Submitted to: Meeting Abstract
Publication Type: Abstract Only
Publication Acceptance Date: October 11, 2011
Publication Date: October 11, 2011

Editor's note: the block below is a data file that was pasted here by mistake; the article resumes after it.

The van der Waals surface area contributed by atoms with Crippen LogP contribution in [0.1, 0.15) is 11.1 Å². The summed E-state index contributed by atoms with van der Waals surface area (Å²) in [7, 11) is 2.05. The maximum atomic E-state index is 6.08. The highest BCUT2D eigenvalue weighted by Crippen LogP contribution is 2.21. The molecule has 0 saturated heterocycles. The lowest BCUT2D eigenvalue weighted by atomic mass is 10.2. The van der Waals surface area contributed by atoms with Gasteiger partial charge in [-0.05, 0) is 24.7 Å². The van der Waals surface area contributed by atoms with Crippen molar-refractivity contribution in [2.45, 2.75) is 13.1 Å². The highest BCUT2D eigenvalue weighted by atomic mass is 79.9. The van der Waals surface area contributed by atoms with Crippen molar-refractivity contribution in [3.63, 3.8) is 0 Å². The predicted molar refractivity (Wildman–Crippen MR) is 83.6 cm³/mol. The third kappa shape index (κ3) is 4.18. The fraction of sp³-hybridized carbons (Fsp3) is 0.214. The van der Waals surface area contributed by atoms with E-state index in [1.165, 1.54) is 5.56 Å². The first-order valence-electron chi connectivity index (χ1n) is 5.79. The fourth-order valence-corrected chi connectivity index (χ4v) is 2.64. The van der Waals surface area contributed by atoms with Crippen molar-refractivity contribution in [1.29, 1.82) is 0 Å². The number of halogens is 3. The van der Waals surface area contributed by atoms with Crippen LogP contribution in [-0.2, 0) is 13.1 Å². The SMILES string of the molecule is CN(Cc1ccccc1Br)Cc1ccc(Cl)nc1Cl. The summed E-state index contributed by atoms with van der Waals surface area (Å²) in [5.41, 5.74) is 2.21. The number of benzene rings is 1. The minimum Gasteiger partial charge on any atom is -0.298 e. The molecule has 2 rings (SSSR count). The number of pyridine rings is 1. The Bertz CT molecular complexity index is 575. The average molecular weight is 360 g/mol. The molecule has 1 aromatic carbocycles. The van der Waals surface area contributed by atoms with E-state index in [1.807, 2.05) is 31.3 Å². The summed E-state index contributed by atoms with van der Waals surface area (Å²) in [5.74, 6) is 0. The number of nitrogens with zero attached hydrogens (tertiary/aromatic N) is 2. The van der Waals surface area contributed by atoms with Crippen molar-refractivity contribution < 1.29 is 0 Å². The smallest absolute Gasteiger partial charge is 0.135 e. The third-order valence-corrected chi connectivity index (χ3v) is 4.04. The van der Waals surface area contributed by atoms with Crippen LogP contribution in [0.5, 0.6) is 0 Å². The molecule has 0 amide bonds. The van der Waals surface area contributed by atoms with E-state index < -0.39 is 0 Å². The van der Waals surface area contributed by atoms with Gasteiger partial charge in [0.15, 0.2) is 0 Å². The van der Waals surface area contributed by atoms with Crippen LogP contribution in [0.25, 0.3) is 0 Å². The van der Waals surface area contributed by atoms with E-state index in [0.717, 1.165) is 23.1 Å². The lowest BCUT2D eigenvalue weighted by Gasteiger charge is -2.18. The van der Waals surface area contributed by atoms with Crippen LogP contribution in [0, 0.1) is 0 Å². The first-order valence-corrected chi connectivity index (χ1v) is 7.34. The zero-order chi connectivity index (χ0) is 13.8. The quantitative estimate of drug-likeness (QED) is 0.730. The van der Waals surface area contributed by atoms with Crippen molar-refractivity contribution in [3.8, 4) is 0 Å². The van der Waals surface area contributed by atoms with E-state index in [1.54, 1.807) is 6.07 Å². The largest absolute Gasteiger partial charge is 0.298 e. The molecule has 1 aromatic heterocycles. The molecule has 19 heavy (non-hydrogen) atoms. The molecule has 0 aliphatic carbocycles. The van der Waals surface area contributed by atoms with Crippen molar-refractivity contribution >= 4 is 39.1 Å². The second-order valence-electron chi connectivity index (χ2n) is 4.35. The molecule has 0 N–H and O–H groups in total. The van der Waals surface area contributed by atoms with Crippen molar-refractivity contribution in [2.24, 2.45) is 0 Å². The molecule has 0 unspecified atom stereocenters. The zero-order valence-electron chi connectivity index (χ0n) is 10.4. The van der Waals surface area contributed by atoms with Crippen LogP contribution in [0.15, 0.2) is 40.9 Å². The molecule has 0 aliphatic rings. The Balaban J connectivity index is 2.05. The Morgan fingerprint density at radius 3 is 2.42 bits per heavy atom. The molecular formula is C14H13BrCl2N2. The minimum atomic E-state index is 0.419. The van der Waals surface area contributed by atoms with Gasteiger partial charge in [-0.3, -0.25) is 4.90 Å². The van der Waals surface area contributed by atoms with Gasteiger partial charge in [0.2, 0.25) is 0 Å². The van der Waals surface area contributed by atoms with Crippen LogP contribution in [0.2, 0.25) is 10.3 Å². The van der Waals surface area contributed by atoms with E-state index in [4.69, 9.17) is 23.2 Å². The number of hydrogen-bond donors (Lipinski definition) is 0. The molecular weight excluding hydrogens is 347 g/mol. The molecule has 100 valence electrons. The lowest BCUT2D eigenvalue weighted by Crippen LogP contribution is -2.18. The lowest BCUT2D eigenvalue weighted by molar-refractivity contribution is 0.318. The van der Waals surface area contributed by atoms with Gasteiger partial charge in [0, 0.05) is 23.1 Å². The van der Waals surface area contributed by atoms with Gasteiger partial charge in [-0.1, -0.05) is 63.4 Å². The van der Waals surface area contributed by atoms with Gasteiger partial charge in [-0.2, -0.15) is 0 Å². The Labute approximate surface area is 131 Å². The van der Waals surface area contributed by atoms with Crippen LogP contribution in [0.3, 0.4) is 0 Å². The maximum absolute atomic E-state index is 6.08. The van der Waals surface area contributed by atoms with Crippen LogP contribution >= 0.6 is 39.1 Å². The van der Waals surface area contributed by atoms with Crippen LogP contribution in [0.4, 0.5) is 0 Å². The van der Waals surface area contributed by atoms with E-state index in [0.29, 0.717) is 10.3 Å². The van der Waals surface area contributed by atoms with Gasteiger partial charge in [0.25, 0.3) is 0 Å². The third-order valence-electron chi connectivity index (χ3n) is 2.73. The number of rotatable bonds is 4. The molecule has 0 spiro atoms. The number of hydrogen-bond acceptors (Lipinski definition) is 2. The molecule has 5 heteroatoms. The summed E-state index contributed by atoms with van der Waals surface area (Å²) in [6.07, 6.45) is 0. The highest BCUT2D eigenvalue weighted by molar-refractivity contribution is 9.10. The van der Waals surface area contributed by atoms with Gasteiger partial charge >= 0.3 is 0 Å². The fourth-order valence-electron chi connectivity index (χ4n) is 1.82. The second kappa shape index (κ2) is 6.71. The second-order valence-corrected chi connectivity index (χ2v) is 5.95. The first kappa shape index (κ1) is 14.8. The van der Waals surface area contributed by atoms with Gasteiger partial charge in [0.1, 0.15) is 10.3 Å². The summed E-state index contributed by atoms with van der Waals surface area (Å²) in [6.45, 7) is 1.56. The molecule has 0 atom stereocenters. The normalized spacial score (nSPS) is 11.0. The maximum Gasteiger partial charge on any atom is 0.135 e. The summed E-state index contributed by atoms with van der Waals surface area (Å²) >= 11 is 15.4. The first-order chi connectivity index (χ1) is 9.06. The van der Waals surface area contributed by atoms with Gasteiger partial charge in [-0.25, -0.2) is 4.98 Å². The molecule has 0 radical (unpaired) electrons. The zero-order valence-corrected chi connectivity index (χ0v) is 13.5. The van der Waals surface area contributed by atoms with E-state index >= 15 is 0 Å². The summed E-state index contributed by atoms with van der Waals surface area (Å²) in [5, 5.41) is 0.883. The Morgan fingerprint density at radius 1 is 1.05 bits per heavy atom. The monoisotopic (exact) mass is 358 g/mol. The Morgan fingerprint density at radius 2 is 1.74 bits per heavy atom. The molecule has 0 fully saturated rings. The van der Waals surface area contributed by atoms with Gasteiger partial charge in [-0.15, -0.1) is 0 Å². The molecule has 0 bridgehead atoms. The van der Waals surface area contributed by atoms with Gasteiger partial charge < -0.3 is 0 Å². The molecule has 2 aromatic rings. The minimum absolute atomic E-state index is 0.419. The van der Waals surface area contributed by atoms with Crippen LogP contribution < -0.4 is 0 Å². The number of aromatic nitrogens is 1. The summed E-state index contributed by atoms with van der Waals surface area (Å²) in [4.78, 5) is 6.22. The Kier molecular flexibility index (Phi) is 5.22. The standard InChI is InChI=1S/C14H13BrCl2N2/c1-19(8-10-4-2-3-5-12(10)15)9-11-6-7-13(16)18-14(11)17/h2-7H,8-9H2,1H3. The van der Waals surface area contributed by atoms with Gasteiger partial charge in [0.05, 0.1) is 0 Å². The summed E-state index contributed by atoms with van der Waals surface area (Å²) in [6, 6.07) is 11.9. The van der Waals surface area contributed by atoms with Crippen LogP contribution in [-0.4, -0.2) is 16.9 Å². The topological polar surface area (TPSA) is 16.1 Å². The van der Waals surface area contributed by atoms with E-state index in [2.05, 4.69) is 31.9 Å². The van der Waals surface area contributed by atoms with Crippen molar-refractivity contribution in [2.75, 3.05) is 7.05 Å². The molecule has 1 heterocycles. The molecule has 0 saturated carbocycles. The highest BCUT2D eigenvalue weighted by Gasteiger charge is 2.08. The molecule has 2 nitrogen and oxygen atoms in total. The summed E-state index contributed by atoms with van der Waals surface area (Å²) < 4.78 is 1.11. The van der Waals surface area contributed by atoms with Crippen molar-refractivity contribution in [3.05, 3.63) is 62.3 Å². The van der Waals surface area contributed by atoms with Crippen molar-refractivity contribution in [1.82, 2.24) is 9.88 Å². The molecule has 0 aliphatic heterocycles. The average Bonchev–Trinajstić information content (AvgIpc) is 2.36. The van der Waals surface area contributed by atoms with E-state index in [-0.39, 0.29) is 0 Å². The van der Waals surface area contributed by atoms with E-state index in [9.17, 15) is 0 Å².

Citation: Thacker, T.C., Palmer, M.V., Waters, W.R. 2011. Transcriptome analysis of stimulated PBMC from Mycobacterium bovis infected cattle [abstract]. 4th International Symposium on Animal Functional Genomics. p. 28. Technical Abstract: Immunological responses of cattle to Mycobacterium bovis (M. bovis) infection are of interest in terms of understanding the biology of M. bovis infection and for the development of improved diagnostic techniques. Although considerable time and resources have been invested in understanding immune responses to M. bovis infection, the protective response has yet to be identified. To begin to elucidate the immune response of cattle to M. bovis infection, 6 outbreed Holstein calves were infected via aerosol with 8 x 10**3 CFU/ml M. bovis. Peripheral blood was collected by venipuncture prior to infection and at 30 and 60 days post infection. Peripheral blood mononuclear cells (PBMC) were isolated and stimulated with purified protein derivative (PPD) of M. bovis for 16 hours. Total RNA was isolated using a Qiagen RNeasy Mini column. The quality of the RNA was evaluated using an Agilent 2100 Bioanalyzer. Samples were randomly assigned to one of two pools for each time point. Each sample pool was prepared for RNA-Seq and sequenced (75 base run) on the Illumina Genome Analyzer II, one pool per channel. Sequences were trimmed then aligned against the Btau_4.0 assembly using myrna. Utilizing the count data, differential gene expression was determined using EdgeR. When post infection was compared to pre infection, 97 genes were differentially expressed at both time points after infection. Differentially expressed genes were primarily composed of cytokine/T cell specific genes including: IFN-gamma, LT-alpha, IL-22, CXCL-10, CXCL-9, IL-17a, IL-17F, Granzyme A and Granzyme B. Expression was confirmed by real-time quantitative PCR using RNA from individual animals. Differential splicing and unannotated exon expression was explored.